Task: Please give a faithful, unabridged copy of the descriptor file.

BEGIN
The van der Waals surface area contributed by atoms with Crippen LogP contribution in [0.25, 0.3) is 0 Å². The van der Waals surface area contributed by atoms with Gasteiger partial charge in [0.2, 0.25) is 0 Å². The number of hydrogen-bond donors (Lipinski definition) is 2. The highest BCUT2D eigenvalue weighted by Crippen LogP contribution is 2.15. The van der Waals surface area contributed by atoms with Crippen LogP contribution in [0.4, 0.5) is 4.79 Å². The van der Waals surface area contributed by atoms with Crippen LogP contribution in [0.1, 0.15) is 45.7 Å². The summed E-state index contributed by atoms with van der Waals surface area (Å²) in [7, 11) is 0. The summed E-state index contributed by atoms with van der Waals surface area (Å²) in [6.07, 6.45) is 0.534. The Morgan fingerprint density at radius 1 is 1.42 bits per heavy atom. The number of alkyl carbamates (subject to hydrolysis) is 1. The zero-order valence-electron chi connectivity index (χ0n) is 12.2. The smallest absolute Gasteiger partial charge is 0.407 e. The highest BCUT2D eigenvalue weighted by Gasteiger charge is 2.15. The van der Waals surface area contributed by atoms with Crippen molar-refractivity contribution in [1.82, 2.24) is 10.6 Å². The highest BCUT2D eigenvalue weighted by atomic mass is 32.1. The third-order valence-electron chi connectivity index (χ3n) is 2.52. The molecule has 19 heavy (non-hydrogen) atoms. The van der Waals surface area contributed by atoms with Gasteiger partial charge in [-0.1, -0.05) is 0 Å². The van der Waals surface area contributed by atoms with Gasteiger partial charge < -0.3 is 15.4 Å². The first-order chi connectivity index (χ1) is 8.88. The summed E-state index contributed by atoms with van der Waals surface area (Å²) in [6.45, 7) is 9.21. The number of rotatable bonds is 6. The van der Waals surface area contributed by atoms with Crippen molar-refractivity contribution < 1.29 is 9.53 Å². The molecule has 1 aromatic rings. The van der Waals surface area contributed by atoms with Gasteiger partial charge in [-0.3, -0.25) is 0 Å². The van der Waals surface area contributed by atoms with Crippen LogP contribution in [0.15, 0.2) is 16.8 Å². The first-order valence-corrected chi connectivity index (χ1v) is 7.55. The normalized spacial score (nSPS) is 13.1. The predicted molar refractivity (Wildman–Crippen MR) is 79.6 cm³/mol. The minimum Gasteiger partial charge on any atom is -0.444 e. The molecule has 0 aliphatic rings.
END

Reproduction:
The van der Waals surface area contributed by atoms with Crippen LogP contribution in [0.25, 0.3) is 0 Å². The van der Waals surface area contributed by atoms with Gasteiger partial charge in [0.2, 0.25) is 0 Å². The number of hydrogen-bond donors (Lipinski definition) is 2. The highest BCUT2D eigenvalue weighted by Crippen LogP contribution is 2.15. The van der Waals surface area contributed by atoms with Crippen LogP contribution in [0.4, 0.5) is 4.79 Å². The van der Waals surface area contributed by atoms with Crippen LogP contribution in [0.1, 0.15) is 45.7 Å². The summed E-state index contributed by atoms with van der Waals surface area (Å²) in [7, 11) is 0. The summed E-state index contributed by atoms with van der Waals surface area (Å²) in [6.07, 6.45) is 0.534. The Morgan fingerprint density at radius 1 is 1.42 bits per heavy atom. The number of alkyl carbamates (subject to hydrolysis) is 1. The zero-order valence-electron chi connectivity index (χ0n) is 12.2. The smallest absolute Gasteiger partial charge is 0.407 e. The highest BCUT2D eigenvalue weighted by Gasteiger charge is 2.15. The van der Waals surface area contributed by atoms with Crippen molar-refractivity contribution in [1.82, 2.24) is 10.6 Å². The highest BCUT2D eigenvalue weighted by atomic mass is 32.1. The third-order valence-electron chi connectivity index (χ3n) is 2.52. The molecule has 19 heavy (non-hydrogen) atoms. The van der Waals surface area contributed by atoms with Gasteiger partial charge in [-0.1, -0.05) is 0 Å². The van der Waals surface area contributed by atoms with Gasteiger partial charge < -0.3 is 15.4 Å². The first-order chi connectivity index (χ1) is 8.88. The summed E-state index contributed by atoms with van der Waals surface area (Å²) in [6.45, 7) is 9.21. The number of rotatable bonds is 6. The van der Waals surface area contributed by atoms with Crippen molar-refractivity contribution < 1.29 is 9.53 Å². The molecule has 1 aromatic rings. The van der Waals surface area contributed by atoms with Gasteiger partial charge in [-0.3, -0.25) is 0 Å². The van der Waals surface area contributed by atoms with Crippen LogP contribution in [0.15, 0.2) is 16.8 Å². The first-order valence-corrected chi connectivity index (χ1v) is 7.55. The normalized spacial score (nSPS) is 13.1. The predicted molar refractivity (Wildman–Crippen MR) is 79.6 cm³/mol. The minimum Gasteiger partial charge on any atom is -0.444 e. The molecule has 0 aliphatic rings.